Dozens of Post-it Notes with prayers and requests from young people are seen on the wall at the Synod of Bishops' booth in a park in Lisbon, Portugal, during World Youth Day Aug. 1-6. (OSV News/Courtesy of the Synod Secretariat)
In October, the Catholic Church is going to have an international meeting in Rome on the topic of synodality. This is an unfamiliar term to most Catholics, except those of Eastern traditions, whose bishops regularly come together in synods to govern the church. In the Western church, we call such meetings "councils," not synods.
What then is synodality?
My own unsophisticated understanding is that it is another word for "collegiality," a term that became popular after the Second Vatican Council in the early 1960s.
At the council, bishops became conscious of their collegial responsibility with the pope for the governance of the church. It was wrong, they realized, to view the church as an absolute monarchy with bishops as vassals of the pope. The college of bishops, as successors of the apostles, has an important role to play.
After the council, the term "collegial" became an adjective describing a new style of church leadership that envisioned consulting the laity on important issues facing the church. It was applied to not only bishops and their conferences, but dioceses and parishes.
This widespread use of collegiality soon came under attack from the Vatican, with then-Cardinal Joseph Ratzinger (later Pope Benedict XVI) leading the charge. He insisted that collegiality in the strict sense applied only to the college of bishops under the pope. He made distinctions between "affective" and "effective" collegiality — the former saw bishops' meetings as little more than mutual support; the latter considered them authoritative.
By the time the Vatican was done, collegiality became a dirty word tied up in so many distinctions that it eventually fell out of use.
Synodality, then, might be thought of as collegiality resurrected, but without all the baggage that encumbers collegiality. The difference is literally semantic: Synod has a Greek root, collegial a Latin root.
If Pope Francis had announced a synod on collegiality, it would have immediately bogged down in all the old controversies over collegiality and quickly turned into a debate over Benedict's versus Francis' views. By choosing another word, synodality, Francis sidestepped this sterile debate so we could deal afresh with the question of how we want to be church.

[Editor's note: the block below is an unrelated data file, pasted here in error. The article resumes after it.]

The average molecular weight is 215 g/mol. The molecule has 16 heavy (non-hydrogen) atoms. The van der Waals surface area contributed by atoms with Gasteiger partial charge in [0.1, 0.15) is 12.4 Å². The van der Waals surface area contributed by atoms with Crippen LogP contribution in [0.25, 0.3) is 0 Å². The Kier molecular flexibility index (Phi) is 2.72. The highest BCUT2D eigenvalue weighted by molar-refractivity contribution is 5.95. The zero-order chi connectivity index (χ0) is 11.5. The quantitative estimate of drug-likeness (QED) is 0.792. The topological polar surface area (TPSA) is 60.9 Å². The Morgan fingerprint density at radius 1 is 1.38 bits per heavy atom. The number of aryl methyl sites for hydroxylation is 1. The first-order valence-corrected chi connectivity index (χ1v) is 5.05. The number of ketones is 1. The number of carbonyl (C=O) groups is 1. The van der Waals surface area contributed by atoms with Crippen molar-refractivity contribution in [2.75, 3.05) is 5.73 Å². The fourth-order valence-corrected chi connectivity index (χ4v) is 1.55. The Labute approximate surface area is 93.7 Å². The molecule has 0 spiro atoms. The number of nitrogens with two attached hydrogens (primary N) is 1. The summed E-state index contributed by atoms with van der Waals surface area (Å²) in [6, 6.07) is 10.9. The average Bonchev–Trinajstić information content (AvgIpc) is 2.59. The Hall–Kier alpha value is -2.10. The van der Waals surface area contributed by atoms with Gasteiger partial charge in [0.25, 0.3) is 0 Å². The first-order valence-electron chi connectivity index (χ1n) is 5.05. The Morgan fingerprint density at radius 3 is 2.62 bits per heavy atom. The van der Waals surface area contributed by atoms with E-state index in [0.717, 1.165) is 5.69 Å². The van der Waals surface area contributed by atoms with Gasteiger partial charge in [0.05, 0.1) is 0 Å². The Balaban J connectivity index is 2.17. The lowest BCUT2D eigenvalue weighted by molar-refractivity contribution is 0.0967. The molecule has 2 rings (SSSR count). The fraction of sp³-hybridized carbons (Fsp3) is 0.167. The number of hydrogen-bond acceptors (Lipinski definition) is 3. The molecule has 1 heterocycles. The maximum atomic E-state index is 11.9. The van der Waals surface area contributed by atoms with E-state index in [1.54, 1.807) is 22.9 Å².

But synodality goes beyond collegiality as a practical vision for the church. The instrumentum laboris ("working paper") prepared for the synod delegates describes synodality not as a theory but as "a readiness to enter into a dynamic of constructive, respectful and prayerful speaking, listening and dialogue."
"At the root of this process," explains the document, "is the acceptance, both personal and communal, of something that is both a gift and a challenge: to be a Church of sisters and brothers in Christ who listen to one another and who, in so doing, are gradually transformed by the Spirit."
The working paper says, "A synodal Church is founded on the recognition of a common dignity deriving from Baptism, which makes all who receive it sons and daughters of God, members of the family of God, and therefore brothers and sisters in Christ, inhabited by the one Spirit and sent to fulfil a common mission."
A synodal church provides "space in which common baptismal dignity and co-responsibility for mission are not only affirmed, but exercised, and practiced." In this space, the exercise of authority in the church is seen as service, "following the model of Jesus, who stooped to wash the feet of his disciples."
A synodal church is therefore a listening church on a synodal journey that involves "listening to the Spirit through listening to the Word and listening to each other as individuals and among ecclesial communities, from the local level to the continental and universal levels."
The instrumentum laboris goes on to say that a synodal church "desires to be humble, and knows that it must ask forgiveness and has much to learn."
A synodal church is a church of encounter and dialogue. It is not afraid of the variety of Catholic ideas and people, but values it, without forcing them into uniformity. A synodal church is open, welcoming and embraces all. It can manage tensions without being crushed by them. It has a sense of incompleteness and a healthy restlessness.
Ultimately, a synodal church is a church of discernment where "we listen attentively to each other's lived experiences, we grow in mutual respect and begin to discern the movements of God's Spirit in the lives of others and in our own."
The goal is to pay more attention to "what the Spirit is saying to the Churches," the document says, quoting the Book of Revelation, in the commitment and hope of becoming "a church increasingly capable of making prophetic decisions that are the fruit of the Spirit's guidance."
The shift to synodality from collegiality is no sure answer to critics of Francis who want to get the church bogged down in a debate over synodality just as it was over collegiality. Francis refuses to engage in this debate.
He wants to do synodality, not debate ecclesiology. He wants us to be church, the community of the disciples of Christ listening to the Spirit and continuing Christ's mission in the world.